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People who died from Pneumonia

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  • Angiolina Venturoli (1896 - c.1984)
  • Photo from
    Perfecto Yasay Jr. (1947 - 2020)
    Perfecto Rivas Yasay Jr. was a Philippine government official who served as Secretary of Foreign Affairs of the Philippines under the Duterte administration in an ad interim basis from June 30, 2016, u...
  • Raul Locsin (1931 - 2003)
    Raul Locsin was a Filipino publisher. He received Ramon Magsaysay Award for Journalism, Literature, and the Creative Communication Arts in 2003 "for his enlightened commitment to the principle that, ab...
  • Percy Arrington Duke (1892 - 1968)
    Son of George Madison Duke and Josephine Hight Duke. Married to Bessie Lee Frazier on December 26, 1912 in Franklin County, North Carolina. Percy and Bessie were the parents of Wallace Arrington Duke...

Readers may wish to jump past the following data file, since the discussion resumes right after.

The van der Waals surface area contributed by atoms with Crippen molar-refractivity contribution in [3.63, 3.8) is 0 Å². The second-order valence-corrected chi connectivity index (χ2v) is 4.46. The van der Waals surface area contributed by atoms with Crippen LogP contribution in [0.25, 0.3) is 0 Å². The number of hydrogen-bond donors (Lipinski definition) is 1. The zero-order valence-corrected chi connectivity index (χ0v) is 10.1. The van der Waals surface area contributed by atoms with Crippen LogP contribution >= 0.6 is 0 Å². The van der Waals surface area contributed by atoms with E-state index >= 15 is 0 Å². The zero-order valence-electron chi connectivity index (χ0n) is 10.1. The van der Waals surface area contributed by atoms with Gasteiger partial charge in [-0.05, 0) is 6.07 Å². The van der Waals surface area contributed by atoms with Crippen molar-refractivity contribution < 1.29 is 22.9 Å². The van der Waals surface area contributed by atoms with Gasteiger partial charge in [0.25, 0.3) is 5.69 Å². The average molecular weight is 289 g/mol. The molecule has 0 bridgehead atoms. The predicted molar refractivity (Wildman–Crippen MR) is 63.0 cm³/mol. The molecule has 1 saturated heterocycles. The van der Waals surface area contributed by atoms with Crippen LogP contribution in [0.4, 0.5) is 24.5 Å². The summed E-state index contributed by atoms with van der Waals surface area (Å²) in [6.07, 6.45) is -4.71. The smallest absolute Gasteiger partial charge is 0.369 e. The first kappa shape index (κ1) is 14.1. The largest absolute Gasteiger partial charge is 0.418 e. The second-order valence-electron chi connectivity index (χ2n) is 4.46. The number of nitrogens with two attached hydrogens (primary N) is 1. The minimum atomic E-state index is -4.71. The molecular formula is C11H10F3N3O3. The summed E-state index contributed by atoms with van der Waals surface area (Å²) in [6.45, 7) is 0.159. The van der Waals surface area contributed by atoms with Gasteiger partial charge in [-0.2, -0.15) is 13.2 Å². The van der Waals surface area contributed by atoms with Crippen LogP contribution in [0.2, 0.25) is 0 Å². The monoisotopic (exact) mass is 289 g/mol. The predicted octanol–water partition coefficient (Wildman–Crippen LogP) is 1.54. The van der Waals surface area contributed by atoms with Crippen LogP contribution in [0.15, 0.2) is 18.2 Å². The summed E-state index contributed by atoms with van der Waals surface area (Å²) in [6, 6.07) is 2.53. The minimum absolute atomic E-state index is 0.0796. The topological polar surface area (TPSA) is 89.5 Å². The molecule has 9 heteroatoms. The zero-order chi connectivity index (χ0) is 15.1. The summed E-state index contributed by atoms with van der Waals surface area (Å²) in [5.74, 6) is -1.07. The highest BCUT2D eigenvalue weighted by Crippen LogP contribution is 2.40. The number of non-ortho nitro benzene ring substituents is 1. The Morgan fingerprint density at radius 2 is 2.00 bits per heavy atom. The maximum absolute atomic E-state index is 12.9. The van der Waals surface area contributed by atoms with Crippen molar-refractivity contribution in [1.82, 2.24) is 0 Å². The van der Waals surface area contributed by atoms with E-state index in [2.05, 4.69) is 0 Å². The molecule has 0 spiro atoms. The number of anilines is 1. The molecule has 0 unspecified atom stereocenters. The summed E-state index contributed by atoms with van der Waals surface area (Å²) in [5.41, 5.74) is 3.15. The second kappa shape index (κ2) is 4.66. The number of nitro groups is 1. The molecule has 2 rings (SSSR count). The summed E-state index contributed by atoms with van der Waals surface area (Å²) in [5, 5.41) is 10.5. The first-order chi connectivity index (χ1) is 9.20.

• Shubhendra Shankar (1942 - 1992)
    Shubhendra "Shubho" Shankar was an Indian painter and sitar player, son of sitar great Ravi Shankar. Shankar often accompanied his father on his tours. He could play the sitar and surbahar, but elected...


Pneumonia is an inflammatory condition of the lung affecting primarily the microscopic air sacs known as alveoli. It is usually caused by infection with viruses or bacteria and less commonly other microorganisms, certain drugs and other conditions such as autoimmune diseases.

Typical signs and symptoms include a cough, chest pain, fever, and difficulty breathing.

  • Bacterial pneumonia, which is the most common form, tends to be more serious than other types of pneumonia, with symptoms that require medical care. The symptoms of bacterial pneumonia can develop gradually or suddenly. Fever may rise as high as a dangerous 105 degrees F, with profuse sweating and rapidly increased breathing and pulse rate. Lips and nailbeds may have a bluish color due to lack of oxygen in the blood. A patient's mental state may be confused or delirious.